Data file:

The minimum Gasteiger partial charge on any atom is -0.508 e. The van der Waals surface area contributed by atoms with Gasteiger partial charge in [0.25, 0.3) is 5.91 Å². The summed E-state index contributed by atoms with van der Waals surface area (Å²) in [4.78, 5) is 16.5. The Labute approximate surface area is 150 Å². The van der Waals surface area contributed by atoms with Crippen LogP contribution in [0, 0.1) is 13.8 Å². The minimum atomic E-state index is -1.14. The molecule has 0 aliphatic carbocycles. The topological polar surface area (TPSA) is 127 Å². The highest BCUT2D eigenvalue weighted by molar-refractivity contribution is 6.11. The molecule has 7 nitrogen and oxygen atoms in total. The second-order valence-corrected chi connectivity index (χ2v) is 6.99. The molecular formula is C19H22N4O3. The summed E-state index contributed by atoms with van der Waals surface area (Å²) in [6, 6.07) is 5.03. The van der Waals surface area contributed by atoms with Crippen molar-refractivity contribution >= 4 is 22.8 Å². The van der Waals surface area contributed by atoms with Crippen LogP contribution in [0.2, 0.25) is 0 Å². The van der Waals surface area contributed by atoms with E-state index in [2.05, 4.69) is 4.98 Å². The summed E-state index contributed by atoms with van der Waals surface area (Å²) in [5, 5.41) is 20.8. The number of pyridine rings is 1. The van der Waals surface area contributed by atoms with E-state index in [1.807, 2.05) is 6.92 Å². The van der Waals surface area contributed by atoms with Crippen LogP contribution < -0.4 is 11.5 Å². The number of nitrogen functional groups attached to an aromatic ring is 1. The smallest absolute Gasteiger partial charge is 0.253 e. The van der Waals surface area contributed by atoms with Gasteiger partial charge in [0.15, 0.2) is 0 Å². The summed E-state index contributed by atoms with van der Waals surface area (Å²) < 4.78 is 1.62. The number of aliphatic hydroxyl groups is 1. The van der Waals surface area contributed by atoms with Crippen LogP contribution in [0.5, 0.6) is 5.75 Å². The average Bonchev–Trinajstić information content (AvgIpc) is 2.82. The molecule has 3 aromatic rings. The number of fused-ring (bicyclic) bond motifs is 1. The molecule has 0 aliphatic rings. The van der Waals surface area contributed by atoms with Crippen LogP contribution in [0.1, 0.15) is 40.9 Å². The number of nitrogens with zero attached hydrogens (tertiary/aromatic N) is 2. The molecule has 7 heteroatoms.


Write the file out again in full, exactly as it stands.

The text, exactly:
The minimum Gasteiger partial charge on any atom is -0.508 e. The van der Waals surface area contributed by atoms with Gasteiger partial charge in [0.25, 0.3) is 5.91 Å². The summed E-state index contributed by atoms with van der Waals surface area (Å²) in [4.78, 5) is 16.5. The Labute approximate surface area is 150 Å². The van der Waals surface area contributed by atoms with Crippen LogP contribution in [0, 0.1) is 13.8 Å². The minimum atomic E-state index is -1.14. The molecule has 0 aliphatic carbocycles. The topological polar surface area (TPSA) is 127 Å². The highest BCUT2D eigenvalue weighted by molar-refractivity contribution is 6.11. The molecule has 7 nitrogen and oxygen atoms in total. The second-order valence-corrected chi connectivity index (χ2v) is 6.99. The molecular formula is C19H22N4O3. The summed E-state index contributed by atoms with van der Waals surface area (Å²) in [6, 6.07) is 5.03. The van der Waals surface area contributed by atoms with Crippen molar-refractivity contribution >= 4 is 22.8 Å². The van der Waals surface area contributed by atoms with Crippen LogP contribution in [0.2, 0.25) is 0 Å². The van der Waals surface area contributed by atoms with E-state index in [2.05, 4.69) is 4.98 Å². The summed E-state index contributed by atoms with van der Waals surface area (Å²) in [5, 5.41) is 20.8. The number of pyridine rings is 1. The van der Waals surface area contributed by atoms with E-state index in [1.807, 2.05) is 6.92 Å². The van der Waals surface area contributed by atoms with Crippen LogP contribution < -0.4 is 11.5 Å². The number of nitrogen functional groups attached to an aromatic ring is 1. The smallest absolute Gasteiger partial charge is 0.253 e. The van der Waals surface area contributed by atoms with Gasteiger partial charge in [0.15, 0.2) is 0 Å². The summed E-state index contributed by atoms with van der Waals surface area (Å²) < 4.78 is 1.62. The number of aliphatic hydroxyl groups is 1. The van der Waals surface area contributed by atoms with Crippen LogP contribution in [0.5, 0.6) is 5.75 Å². The average Bonchev–Trinajstić information content (AvgIpc) is 2.82. The molecule has 3 aromatic rings. The number of fused-ring (bicyclic) bond motifs is 1. The molecule has 0 aliphatic rings. The van der Waals surface area contributed by atoms with Crippen LogP contribution in [0.1, 0.15) is 40.9 Å². The number of nitrogens with zero attached hydrogens (tertiary/aromatic N) is 2. The molecule has 7 heteroatoms.